Permits not required for food handlers at norovirus outbreak locations

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JOHNSON COUNTY, Kan. -- After a number of recent outbreaks of norovirus in Johnson County, you should know there are some big differences in the requirements for food handlers compared to other parts of the Metro.

All food handlers in Kansas City and Independence, Mo., and Leavenworth, Kan., are required to take a class on food handling safety, pass a test, and earn a permit. Jackson County, Clay County and Platte County have similar requirements within 30 days of employment, for anyone to handle food.

“We want to give them a basic understanding of how diseases are transmitted through food or the food handling process and ways they can avoid transmitting those illnesses to customers,” Becky Steiner, Clay County's Environmental Health Protection Section Manager, said.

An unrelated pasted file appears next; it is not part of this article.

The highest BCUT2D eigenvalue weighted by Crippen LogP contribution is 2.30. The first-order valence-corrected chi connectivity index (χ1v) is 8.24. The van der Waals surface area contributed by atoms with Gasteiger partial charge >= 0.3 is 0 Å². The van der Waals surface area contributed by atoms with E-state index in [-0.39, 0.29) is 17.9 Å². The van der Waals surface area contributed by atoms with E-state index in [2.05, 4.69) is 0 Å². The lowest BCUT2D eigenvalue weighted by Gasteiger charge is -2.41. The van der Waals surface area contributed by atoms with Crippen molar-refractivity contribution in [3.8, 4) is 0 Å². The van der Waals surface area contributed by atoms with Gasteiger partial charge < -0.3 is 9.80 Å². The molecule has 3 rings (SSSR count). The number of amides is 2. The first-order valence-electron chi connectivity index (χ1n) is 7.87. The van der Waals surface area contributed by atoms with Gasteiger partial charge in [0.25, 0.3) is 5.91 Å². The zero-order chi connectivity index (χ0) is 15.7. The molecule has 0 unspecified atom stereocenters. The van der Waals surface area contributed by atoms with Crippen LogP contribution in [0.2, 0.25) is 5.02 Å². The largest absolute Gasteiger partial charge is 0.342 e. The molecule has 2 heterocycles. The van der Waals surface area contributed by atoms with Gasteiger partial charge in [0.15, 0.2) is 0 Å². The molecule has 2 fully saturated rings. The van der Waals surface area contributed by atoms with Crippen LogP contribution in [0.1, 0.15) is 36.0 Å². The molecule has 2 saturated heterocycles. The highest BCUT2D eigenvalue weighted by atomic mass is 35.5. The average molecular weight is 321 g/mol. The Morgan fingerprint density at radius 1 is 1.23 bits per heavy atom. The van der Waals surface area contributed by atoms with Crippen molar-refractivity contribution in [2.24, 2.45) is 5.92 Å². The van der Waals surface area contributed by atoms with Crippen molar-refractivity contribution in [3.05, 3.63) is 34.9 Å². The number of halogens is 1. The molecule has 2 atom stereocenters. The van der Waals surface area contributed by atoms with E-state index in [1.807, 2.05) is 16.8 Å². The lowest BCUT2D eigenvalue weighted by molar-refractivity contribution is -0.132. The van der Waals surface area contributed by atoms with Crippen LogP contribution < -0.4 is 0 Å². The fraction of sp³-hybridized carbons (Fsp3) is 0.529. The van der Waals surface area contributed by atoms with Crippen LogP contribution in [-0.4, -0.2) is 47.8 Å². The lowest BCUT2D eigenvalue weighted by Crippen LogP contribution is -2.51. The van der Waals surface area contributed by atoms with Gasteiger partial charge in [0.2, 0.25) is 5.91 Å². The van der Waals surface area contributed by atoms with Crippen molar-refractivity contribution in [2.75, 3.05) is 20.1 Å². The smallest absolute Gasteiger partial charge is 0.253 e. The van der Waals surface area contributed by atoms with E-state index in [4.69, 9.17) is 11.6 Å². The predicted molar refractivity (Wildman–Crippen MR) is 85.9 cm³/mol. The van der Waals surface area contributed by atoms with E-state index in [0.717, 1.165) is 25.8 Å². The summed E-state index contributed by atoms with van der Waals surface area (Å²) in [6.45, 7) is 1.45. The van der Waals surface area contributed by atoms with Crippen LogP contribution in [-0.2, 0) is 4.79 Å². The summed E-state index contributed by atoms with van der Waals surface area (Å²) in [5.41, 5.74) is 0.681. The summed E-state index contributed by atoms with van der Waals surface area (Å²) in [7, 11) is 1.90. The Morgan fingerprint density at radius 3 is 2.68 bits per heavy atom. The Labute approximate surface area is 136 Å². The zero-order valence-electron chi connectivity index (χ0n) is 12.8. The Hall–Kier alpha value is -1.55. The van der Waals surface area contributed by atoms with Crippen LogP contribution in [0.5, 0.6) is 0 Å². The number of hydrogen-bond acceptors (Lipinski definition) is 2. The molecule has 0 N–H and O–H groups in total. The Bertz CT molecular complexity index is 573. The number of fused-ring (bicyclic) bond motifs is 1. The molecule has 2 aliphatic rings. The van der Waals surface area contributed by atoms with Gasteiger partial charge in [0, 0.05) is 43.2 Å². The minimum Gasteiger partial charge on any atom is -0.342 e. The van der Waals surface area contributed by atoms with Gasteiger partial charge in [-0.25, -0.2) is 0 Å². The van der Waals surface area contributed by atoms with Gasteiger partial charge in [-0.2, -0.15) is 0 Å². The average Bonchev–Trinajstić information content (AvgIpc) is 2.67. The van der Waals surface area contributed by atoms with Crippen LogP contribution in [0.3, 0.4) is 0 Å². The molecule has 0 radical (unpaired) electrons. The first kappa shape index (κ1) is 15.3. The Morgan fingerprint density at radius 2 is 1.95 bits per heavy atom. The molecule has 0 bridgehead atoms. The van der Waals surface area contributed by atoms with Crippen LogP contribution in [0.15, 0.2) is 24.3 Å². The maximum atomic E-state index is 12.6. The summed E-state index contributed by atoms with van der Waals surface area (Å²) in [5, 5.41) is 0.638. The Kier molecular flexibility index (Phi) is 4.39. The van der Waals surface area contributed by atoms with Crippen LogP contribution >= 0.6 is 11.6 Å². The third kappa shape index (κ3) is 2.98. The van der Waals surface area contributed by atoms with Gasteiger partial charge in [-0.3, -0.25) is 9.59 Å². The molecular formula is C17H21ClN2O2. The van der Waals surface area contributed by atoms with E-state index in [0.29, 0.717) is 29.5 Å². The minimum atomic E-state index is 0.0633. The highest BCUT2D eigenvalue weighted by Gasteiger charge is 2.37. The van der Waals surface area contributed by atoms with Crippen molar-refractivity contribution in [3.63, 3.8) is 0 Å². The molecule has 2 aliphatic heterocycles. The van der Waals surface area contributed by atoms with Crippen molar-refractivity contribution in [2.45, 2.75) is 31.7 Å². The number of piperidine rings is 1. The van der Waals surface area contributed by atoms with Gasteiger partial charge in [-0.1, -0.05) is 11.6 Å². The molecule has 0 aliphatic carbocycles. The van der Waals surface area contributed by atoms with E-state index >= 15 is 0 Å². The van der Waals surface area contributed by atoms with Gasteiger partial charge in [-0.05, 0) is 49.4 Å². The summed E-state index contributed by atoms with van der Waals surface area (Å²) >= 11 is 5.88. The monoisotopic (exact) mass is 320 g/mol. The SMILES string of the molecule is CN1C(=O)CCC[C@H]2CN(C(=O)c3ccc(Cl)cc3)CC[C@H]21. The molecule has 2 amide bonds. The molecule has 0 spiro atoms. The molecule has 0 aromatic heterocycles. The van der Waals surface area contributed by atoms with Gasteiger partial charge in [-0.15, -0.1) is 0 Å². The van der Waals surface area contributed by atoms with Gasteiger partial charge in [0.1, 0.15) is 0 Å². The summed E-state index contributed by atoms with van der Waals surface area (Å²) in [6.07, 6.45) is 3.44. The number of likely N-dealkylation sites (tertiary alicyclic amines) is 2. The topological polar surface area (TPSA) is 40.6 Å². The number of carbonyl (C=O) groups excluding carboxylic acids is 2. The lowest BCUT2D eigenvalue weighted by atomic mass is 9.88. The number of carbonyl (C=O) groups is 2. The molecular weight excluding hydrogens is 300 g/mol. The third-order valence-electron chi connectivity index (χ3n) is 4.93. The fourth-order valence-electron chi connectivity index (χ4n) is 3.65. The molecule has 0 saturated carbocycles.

In Johnson County in the past month nearly 700 people have become ill from a norovirus outbreak at the New Theatre Restaurant, Buffalo Wild Wings and Marillac Campus of KU Hospital.

“When you have that many people who are sick there’s a great impact, people missing school, people missing work, people having to go to the hospital. So the work we do is trying to prevent that type of thing from happening,” Steiner said.

But neither the Kansas Department of Agriculture nor the Johnson County Department of Health and Environment were aware of any permit requirements for food handlers there. Instead, it is left up to restaurants to train workers themselves before regular state inspections. In Wyandotte County, they work with the Ag Department to promote food handler classes taught by the Kansas State Extension Office throughout the year, but they aren’t required.

In counties where permits are required, they are good for three years. Career restaurant worker Willie George passed the test Tuesday for a third time, but says with so much on the line the refresher course was well worth it. It is something she believes all counties should require.

“All the rules and regulations are for a reason and that is to provide food quality, safety, and everything you are supposed to do protects your customers,” George said.